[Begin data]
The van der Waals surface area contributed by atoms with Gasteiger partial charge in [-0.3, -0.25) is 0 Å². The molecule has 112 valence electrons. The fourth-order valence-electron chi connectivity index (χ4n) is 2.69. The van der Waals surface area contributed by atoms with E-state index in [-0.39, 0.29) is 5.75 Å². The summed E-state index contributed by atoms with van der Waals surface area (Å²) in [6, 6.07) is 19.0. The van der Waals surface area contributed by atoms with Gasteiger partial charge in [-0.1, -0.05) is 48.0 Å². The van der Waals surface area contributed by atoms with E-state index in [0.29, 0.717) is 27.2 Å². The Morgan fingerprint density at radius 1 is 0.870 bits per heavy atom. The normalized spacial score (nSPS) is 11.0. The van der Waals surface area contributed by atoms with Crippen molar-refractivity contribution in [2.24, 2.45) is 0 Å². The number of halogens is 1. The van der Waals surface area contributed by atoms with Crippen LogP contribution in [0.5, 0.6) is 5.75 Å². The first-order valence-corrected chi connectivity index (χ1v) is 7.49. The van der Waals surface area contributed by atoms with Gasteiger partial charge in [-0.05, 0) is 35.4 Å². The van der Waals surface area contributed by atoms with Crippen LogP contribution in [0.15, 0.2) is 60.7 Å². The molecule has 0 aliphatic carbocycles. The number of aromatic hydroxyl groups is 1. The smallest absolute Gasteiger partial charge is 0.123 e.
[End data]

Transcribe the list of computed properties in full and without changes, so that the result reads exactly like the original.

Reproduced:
The van der Waals surface area contributed by atoms with Gasteiger partial charge in [-0.3, -0.25) is 0 Å². The molecule has 112 valence electrons. The fourth-order valence-electron chi connectivity index (χ4n) is 2.69. The van der Waals surface area contributed by atoms with E-state index in [-0.39, 0.29) is 5.75 Å². The summed E-state index contributed by atoms with van der Waals surface area (Å²) in [6, 6.07) is 19.0. The van der Waals surface area contributed by atoms with Gasteiger partial charge in [-0.1, -0.05) is 48.0 Å². The van der Waals surface area contributed by atoms with E-state index in [0.29, 0.717) is 27.2 Å². The Morgan fingerprint density at radius 1 is 0.870 bits per heavy atom. The normalized spacial score (nSPS) is 11.0. The van der Waals surface area contributed by atoms with Crippen molar-refractivity contribution in [2.24, 2.45) is 0 Å². The number of halogens is 1. The van der Waals surface area contributed by atoms with Crippen LogP contribution in [0.5, 0.6) is 5.75 Å². The first-order valence-corrected chi connectivity index (χ1v) is 7.49. The van der Waals surface area contributed by atoms with Gasteiger partial charge in [-0.05, 0) is 35.4 Å². The van der Waals surface area contributed by atoms with Crippen LogP contribution in [0.15, 0.2) is 60.7 Å². The molecule has 0 aliphatic carbocycles. The number of aromatic hydroxyl groups is 1. The smallest absolute Gasteiger partial charge is 0.123 e.